Designing Women: Cinema, Art Deco, and the Female Form

By Lucy Fischer | Go to book overview

1. THE ART DECO STYLE
Modernity and the Feminine

THE ART DECO AESTHETIC

In 1936, toward the end of an era ruled by the aesthetic of Art Deco, interior designer Winnifred Fales envisioned the future and asked what critics to come would make of the movement and the concepts for which it stood. Writing now, more than six decades later (“beginning at the end,” as Fales anticipated), I find that her question still begs an answer. It is the purpose of this book to provide one—to ponder the “meaning” of Art Deco as it impacted the era's conception of cinema, womanhood, modernity, fashion, and consumerism. To accomplish this, however, I must first probe the term Art Deco itself, then explore and enumerate the mode's basic components —its design elements as well as its social-ideological imperatives. For as Roland Barthes has written, while “a little formalism turns one away from History … a lot brings one back to it” (1957:112).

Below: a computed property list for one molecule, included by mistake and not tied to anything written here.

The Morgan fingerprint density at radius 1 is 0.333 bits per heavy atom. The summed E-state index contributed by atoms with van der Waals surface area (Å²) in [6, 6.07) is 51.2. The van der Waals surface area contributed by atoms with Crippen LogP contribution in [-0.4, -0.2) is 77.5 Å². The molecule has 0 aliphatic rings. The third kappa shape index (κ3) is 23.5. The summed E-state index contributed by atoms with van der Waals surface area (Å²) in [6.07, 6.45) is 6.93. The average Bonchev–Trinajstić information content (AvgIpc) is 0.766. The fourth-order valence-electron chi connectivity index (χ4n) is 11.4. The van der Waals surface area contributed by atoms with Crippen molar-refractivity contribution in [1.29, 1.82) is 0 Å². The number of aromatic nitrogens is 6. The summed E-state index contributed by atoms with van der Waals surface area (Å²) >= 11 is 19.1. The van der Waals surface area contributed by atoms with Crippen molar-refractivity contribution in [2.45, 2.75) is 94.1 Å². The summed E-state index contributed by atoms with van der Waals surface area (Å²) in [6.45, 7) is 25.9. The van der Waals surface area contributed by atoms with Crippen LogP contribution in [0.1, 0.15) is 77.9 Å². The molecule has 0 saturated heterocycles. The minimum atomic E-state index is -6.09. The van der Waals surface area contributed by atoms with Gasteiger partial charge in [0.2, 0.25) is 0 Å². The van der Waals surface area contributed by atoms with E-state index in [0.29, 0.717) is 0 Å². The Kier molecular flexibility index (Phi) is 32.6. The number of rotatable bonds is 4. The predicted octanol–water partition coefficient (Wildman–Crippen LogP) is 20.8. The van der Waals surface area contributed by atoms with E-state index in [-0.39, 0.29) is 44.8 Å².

Today's furnishings: what report will they make of us to our descendants? … Beginning at the end, which of necessity will be the starting point of future generations attempting, from a study of its art forms, to reconstruct the social codes of the first half of the present century and discover “the ideas for which the period stands,” what do we find expressed by the Contemporary mode?

—Winnifred Fales (1936:172)

The name Art Deco has come to signify a popular international trend that surfaced between 1910 and 1935 and affected all aspects of world design: fashion, crafts, housewares, jewelry, furniture, architecture, and interior decoration. What is both significant and problematic about the term is that, although its use is now ubiquitous, it was not coined until the 1960s —as an abbreviation of the hallmark Exposition Internationale des Arts Décoratifs et Industriels Modernes, staged in Paris April through October of 1925 (Duncan 1993:8).1

1. Steven Levin (1991:5) says the term Art Deco was coined in 1966 for an exhibition in
Paris (March 3-May 16, 1966) at the Musée des Arts Décoratifs. The catalog for the show
was entitled Les Années '25'—Art Deco/Bauhaus/Stijl/Espirit Nouveau.

-11-

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